I was just digitally flipping through a new book called “Crime Against Nature“, which describes various reproductive behaviors in the animal kingdom. It is written by an artist, Gwenn Seemel, not a scientist, so I cannot vouch for the scientific accuracy of the book as a whole. However, the illustrations are quite nice and the content is seemingly scandalous, which makes for an interesting read.
For example, did you know that male Dayak fruit bats can lactate to feed their young (True according to this article in Nature)?
However, the notion that female spotted hyenas have a “penis” is not entirely accurate. It turns out that high-ranking alpha female hyenas are very aggressive and provide their developing offspring with higher levels of androgen (male sex hormone) than lower-ranking females in late pregnancy. This androgen boost increases the offspring’s chance of survival as it makes them more aggressive at fighting for food and at mating earlier and more often than those receiving less androgen. The problem is that the high androgen levels damage the mother’s ovaries and cause her clitoris to enlarge (up to 7 inches), thereby resembling a penis. Since the opening of the vaginal canal is at the end of the clitoris, it makes birthing a 2-pound cub through a 2-inch canal dangerous and often fatal for first time mothers. (Source: Michigan State University press release).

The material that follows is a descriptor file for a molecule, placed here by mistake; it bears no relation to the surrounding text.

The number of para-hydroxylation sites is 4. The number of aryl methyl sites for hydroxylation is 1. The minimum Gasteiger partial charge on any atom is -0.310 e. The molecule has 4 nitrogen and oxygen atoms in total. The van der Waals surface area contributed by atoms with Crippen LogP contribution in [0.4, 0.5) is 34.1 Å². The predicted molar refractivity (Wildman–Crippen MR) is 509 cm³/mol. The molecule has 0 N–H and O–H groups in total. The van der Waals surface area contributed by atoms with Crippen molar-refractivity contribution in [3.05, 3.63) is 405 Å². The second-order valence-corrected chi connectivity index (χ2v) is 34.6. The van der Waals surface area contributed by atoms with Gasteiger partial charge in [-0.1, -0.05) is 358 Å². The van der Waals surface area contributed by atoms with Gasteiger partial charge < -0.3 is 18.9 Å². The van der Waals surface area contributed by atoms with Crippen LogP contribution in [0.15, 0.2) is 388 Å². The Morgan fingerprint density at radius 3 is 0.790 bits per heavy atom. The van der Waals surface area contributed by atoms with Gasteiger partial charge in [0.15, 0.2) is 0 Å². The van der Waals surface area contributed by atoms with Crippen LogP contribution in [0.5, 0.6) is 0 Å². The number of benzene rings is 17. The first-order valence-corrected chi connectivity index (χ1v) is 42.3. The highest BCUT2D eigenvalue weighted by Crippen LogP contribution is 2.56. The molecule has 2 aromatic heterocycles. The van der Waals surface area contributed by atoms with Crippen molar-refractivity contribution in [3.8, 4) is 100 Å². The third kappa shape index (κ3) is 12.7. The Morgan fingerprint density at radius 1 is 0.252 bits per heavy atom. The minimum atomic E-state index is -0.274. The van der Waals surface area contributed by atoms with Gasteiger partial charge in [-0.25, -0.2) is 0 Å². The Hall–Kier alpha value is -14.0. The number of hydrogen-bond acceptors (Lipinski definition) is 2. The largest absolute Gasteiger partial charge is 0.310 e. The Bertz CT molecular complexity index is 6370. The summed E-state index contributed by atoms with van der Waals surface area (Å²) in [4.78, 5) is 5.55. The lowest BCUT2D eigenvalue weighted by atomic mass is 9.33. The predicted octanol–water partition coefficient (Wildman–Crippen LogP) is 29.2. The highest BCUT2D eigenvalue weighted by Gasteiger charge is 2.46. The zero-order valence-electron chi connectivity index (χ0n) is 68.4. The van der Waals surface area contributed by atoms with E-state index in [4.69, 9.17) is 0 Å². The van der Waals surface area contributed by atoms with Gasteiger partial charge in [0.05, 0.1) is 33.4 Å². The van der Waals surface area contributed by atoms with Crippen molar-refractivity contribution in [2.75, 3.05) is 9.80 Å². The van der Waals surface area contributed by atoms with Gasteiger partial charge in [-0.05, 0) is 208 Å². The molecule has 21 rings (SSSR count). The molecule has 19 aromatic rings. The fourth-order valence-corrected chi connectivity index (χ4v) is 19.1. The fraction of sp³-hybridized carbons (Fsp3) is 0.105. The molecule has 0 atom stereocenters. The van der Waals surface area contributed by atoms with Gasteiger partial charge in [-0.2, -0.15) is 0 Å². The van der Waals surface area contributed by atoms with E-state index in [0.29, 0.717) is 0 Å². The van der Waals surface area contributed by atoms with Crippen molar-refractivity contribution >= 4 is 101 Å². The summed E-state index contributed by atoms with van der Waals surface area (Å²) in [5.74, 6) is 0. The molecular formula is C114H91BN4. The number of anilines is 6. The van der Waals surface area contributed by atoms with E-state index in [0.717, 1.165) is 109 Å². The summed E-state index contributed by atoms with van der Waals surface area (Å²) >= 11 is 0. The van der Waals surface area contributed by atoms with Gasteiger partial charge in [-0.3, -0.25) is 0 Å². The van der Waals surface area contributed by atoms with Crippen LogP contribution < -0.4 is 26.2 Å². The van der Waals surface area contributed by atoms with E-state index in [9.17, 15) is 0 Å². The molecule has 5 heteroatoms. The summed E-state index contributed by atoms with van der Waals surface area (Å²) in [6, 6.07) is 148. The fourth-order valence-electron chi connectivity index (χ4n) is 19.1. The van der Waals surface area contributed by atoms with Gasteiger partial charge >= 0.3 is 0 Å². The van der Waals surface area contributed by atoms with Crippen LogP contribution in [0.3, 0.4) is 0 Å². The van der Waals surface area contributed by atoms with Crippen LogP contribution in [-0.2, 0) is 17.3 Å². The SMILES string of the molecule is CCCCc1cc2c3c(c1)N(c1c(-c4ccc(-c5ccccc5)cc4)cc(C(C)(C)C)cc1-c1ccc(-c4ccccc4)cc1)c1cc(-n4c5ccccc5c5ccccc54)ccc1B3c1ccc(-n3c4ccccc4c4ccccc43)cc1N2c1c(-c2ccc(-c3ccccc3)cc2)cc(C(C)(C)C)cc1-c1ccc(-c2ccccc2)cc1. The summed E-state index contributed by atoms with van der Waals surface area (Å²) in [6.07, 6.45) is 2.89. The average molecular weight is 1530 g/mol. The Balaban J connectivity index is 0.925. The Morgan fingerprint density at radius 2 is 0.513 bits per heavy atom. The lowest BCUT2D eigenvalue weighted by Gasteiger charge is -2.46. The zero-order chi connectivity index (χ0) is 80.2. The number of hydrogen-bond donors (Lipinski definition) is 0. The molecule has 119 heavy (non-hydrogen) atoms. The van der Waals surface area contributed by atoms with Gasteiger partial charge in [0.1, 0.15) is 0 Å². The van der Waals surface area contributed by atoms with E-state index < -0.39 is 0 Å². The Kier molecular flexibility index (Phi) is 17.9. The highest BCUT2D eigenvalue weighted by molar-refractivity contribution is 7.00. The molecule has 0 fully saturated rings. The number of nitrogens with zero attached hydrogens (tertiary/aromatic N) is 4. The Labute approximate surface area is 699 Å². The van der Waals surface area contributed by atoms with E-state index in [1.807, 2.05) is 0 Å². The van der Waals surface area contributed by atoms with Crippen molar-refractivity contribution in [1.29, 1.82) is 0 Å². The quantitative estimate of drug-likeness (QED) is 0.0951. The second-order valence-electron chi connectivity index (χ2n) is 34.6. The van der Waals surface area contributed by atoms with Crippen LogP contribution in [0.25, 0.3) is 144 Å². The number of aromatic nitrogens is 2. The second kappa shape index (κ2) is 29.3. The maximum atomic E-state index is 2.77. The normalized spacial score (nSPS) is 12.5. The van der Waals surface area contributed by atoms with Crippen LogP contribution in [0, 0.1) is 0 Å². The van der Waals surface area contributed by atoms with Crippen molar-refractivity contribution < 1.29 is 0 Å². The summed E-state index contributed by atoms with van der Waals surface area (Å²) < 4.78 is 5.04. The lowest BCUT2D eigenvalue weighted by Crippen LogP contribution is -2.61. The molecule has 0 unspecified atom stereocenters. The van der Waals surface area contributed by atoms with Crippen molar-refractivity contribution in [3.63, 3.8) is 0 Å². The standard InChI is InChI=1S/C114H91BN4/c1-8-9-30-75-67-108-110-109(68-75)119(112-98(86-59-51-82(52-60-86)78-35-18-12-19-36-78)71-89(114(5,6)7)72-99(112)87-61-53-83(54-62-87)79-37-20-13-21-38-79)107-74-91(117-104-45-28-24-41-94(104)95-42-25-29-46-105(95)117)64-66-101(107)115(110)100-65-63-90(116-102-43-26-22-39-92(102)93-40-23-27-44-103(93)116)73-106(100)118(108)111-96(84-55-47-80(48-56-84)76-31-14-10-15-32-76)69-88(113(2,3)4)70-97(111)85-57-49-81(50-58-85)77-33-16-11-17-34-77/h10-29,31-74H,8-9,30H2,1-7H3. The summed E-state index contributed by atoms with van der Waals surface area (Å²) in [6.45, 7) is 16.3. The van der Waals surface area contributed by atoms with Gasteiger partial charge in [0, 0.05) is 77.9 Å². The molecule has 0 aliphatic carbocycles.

To judge the book for yourself, click here.